Interview with Boston University Professor & HathiTrust Researcher Cathie Jo Martin
April 2, 2018
“I want to understand how reformers in Britain and Denmark in the 18th and 19th centuries thought about education and I use computational linguistics techniques applied to literature to do so.”
In Her Own Words: Research Summary
Despite their nineteenth-century political economies, poor, rural Denmark becomes a leader in public, mass primary education (1814) and secondary vocational training; while rich, industrial Britain creates public, mass schooling in 1870 and embraces unitary, academic secondary education.
I want to understand how reformers in Britain and Denmark in the 18th and 19th centuries thought about education and use computational linguistics techniques applied to literature to do so. The Boston University Hariri Institute funded the project. Ben Getchell and Andrei Lapets wrote code and helped me learn to calculate word frequencies and to implement unsupervised topic modeling.
A close reading of coming-of-age novels in Britain and Denmark demonstrates that authors differ cross-nationally on their views of education as well as on the role of the individual in society. British novels beginning in the early eighteenth century largely portrayed learning as an individualistic activity of self-discovery for the upper classes and novelists later sought to expand the right to education to improve the circumstances of the poor.
In comparison, Danish novels portrayed education as a tool for building a strong society, and youth were required to submit to the wisdom of elders for the good of society.
I used corpora of British and Danish literature to analyze word frequencies surrounding snippets of text surrounding education words, and demonstrated that my observations about selected novels hold true in the analyses of larger corpora.
On Using HathiTrust Datasets and Services
I constructed lists of classic corpora in Britain (562 items) and Denmark (521 items), using the Archive of Danish Literature and online lists of great works in the two countries. Most of the Danish sources were available from the Archive of Danish Literature; however, HathiTrust was able to supplement the pieces that I did not have. I got all of the full-text files from HathiTrust from Britain.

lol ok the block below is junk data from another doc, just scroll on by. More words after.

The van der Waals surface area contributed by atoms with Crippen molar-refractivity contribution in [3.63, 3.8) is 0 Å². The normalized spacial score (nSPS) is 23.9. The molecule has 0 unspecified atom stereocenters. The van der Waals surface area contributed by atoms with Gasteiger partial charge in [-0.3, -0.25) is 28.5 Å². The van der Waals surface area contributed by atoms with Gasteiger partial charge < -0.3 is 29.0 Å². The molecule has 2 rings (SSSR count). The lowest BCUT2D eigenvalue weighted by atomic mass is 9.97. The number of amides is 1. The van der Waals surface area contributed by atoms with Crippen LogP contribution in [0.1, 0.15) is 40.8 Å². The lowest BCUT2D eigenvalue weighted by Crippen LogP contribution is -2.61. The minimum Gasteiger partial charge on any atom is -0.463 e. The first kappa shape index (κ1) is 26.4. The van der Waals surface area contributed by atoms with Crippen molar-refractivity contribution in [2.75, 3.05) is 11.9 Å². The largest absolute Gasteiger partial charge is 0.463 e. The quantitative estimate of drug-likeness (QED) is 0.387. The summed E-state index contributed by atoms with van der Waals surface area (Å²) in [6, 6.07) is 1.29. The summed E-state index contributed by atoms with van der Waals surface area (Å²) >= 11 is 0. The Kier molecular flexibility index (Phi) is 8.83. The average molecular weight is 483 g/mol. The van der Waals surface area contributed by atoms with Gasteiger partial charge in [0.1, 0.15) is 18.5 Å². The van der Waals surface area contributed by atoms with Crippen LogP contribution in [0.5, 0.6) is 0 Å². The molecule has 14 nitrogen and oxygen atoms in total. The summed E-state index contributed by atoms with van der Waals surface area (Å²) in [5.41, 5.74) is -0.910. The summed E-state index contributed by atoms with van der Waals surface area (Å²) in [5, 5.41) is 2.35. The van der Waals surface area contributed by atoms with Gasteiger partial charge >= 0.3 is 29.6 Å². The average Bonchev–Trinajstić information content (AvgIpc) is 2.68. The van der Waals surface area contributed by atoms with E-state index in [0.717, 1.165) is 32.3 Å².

I [also] looked at Ted Underwood’s extremely helpful list of British literature. This is a great resource; however, the first dates of the publications of the volumes in my corpora are very important to my research design; but many of the works in HathiTrust are later editions of works. Therefore, I had to manually adjust the dates. This motivated me to develop my own lists of important works.
I am so grateful to HathiTrust for answering endless questions at the beginning of my research. The HathiTrust folks such as Eleanor Dickson have been extremely helpful to me in my efforts to develop this research project.
I have an article that is forthcoming in World Politics, the premier journal in comparative politics and one of the top journals in the field of political science. I simply could not have written the article without the resources provided to me by HathiTrust.
If you could have dinner with any person, living or dead, who would it be and why? What would you order?
… It would have to be Johann Sebastian Bach, because of the hours of happiness that he has given to me. Ludvig Holberg would be a close second, because he was the architect of the Danish model of social democracy as well as the early eighteenth-century father of Danish literature. I’m a vegetarian, so dinner might be a bit difficult.
Cathie Jo Martin is Professor of Political Science at Boston University and Director of the BU Center for the Study of Europe. Read her complete bio on the BU website. Boston University has been a HathiTrust member since 2011.